3. Prepare Your Work Surface
You’ll need to pipe your bat wings on something flat and stable - you DON'T want them to bend or flex while they’re drying.
I like to use a cutting board, or the back of a baking sheet. Either one is small enough to make them easy to work with, but nice and sturdy to keep it safe.
4. Secure Template to Work Surface
Tape your design template down to your work surface. Masking tape works fine for most surfaces.
5. Affix Parchment Paper
Tape some parchment paper down over your template, being sure to leave a bit of space around the edges of your design.
As a heads up: While most tapes work fine for most surfaces, parchment paper is a unique case, as most tape does NOT stick to it.
I like to use hockey tape here. It’s not the most amazing hold, but it’s SOME hold - which is better than most tape, and is good enough in this case!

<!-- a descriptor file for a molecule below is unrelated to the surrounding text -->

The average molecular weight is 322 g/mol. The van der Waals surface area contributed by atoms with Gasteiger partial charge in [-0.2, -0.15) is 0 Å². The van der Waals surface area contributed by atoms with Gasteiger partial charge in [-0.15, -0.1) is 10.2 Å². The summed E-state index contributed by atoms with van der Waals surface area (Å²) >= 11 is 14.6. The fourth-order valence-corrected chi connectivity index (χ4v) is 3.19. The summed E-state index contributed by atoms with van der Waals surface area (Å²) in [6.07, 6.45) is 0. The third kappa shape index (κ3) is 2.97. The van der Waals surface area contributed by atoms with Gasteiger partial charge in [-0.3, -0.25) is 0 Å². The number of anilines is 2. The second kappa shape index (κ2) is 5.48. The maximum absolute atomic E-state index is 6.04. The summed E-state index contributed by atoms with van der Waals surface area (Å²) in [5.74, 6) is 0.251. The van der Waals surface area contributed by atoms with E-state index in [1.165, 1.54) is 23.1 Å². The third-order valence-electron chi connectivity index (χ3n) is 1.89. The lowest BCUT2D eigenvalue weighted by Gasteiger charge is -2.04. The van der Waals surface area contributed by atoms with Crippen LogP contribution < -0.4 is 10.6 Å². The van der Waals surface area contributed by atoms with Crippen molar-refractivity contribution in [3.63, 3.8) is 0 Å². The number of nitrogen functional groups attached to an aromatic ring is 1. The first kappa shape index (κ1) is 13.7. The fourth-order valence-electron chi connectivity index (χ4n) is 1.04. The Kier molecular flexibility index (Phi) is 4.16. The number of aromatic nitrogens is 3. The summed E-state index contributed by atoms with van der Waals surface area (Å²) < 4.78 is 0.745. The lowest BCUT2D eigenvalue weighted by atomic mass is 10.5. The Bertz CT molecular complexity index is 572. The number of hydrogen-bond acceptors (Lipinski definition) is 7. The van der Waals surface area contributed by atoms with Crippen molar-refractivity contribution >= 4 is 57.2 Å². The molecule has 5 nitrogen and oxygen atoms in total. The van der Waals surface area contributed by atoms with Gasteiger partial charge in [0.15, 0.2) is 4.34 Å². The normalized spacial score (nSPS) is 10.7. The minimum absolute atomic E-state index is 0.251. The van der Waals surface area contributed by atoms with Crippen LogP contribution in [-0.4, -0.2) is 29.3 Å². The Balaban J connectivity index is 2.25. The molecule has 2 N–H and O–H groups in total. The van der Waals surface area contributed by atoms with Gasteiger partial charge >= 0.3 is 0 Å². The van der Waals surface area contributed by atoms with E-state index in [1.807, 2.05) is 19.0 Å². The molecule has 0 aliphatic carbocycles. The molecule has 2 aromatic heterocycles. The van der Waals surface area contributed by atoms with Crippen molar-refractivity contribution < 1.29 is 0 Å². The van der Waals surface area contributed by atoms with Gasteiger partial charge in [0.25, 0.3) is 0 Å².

As you tape your parchment paper down to the template and board, be sure to keep it smooth, straight, and with any excess air pushed out.
6. Tint Some Royal Icing
Tiny some icing black. I like to use gel colour, rather than paste - I find it gets a stronger colour, generally speaking.
7. Prepare Your Piping Bag
Here’s where we - once again - get into some “do as I say, not as I do”. You know, kind of like the time I wrote my Dalek Sugar Cookie Decorating tutorial... just with a totally different excuse this time!
As you can see in the pics - and video, below - I didn't use a coupler and tip in my piping bag. You see, I got rid of ALL my caking stuff... sometime between when quit decorating cakes and when I moved to Canada.